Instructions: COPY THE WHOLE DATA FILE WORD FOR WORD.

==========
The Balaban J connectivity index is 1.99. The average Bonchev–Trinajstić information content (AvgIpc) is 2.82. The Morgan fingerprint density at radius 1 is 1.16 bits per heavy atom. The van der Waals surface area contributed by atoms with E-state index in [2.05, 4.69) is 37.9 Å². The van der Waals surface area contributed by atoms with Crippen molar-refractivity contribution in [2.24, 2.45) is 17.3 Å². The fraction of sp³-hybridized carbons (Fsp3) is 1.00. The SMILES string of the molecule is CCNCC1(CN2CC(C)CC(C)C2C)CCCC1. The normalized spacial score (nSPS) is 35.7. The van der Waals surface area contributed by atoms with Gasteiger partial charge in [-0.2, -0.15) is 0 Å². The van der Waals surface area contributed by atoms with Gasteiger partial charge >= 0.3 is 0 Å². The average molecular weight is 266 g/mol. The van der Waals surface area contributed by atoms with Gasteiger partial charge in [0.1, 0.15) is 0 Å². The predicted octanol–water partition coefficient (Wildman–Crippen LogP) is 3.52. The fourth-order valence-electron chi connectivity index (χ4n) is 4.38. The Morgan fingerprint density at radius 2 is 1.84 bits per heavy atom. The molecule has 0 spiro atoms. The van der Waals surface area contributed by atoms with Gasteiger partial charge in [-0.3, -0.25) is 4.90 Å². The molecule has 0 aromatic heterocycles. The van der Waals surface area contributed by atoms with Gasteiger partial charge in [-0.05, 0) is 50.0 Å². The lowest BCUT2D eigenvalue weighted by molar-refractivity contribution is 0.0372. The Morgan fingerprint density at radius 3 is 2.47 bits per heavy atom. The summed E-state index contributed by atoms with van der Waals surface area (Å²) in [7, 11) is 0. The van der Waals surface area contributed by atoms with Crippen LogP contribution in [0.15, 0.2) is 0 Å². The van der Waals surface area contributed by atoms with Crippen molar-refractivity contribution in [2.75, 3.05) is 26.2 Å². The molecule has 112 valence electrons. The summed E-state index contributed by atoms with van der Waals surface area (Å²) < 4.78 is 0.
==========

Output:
The Balaban J connectivity index is 1.99. The average Bonchev–Trinajstić information content (AvgIpc) is 2.82. The Morgan fingerprint density at radius 1 is 1.16 bits per heavy atom. The van der Waals surface area contributed by atoms with E-state index in [2.05, 4.69) is 37.9 Å². The van der Waals surface area contributed by atoms with Crippen molar-refractivity contribution in [2.24, 2.45) is 17.3 Å². The fraction of sp³-hybridized carbons (Fsp3) is 1.00. The SMILES string of the molecule is CCNCC1(CN2CC(C)CC(C)C2C)CCCC1. The normalized spacial score (nSPS) is 35.7. The van der Waals surface area contributed by atoms with Gasteiger partial charge in [-0.2, -0.15) is 0 Å². The van der Waals surface area contributed by atoms with Gasteiger partial charge >= 0.3 is 0 Å². The average molecular weight is 266 g/mol. The van der Waals surface area contributed by atoms with Gasteiger partial charge in [0.1, 0.15) is 0 Å². The predicted octanol–water partition coefficient (Wildman–Crippen LogP) is 3.52. The fourth-order valence-electron chi connectivity index (χ4n) is 4.38. The Morgan fingerprint density at radius 2 is 1.84 bits per heavy atom. The molecule has 0 spiro atoms. The van der Waals surface area contributed by atoms with Gasteiger partial charge in [-0.3, -0.25) is 4.90 Å². The molecule has 0 aromatic heterocycles. The van der Waals surface area contributed by atoms with Gasteiger partial charge in [-0.05, 0) is 50.0 Å². The lowest BCUT2D eigenvalue weighted by molar-refractivity contribution is 0.0372. The Morgan fingerprint density at radius 3 is 2.47 bits per heavy atom. The summed E-state index contributed by atoms with van der Waals surface area (Å²) in [7, 11) is 0. The van der Waals surface area contributed by atoms with Crippen LogP contribution in [0.15, 0.2) is 0 Å². The van der Waals surface area contributed by atoms with Crippen molar-refractivity contribution in [2.75, 3.05) is 26.2 Å². The molecule has 112 valence electrons. The summed E-state index contributed by atoms with van der Waals surface area (Å²) < 4.78 is 0.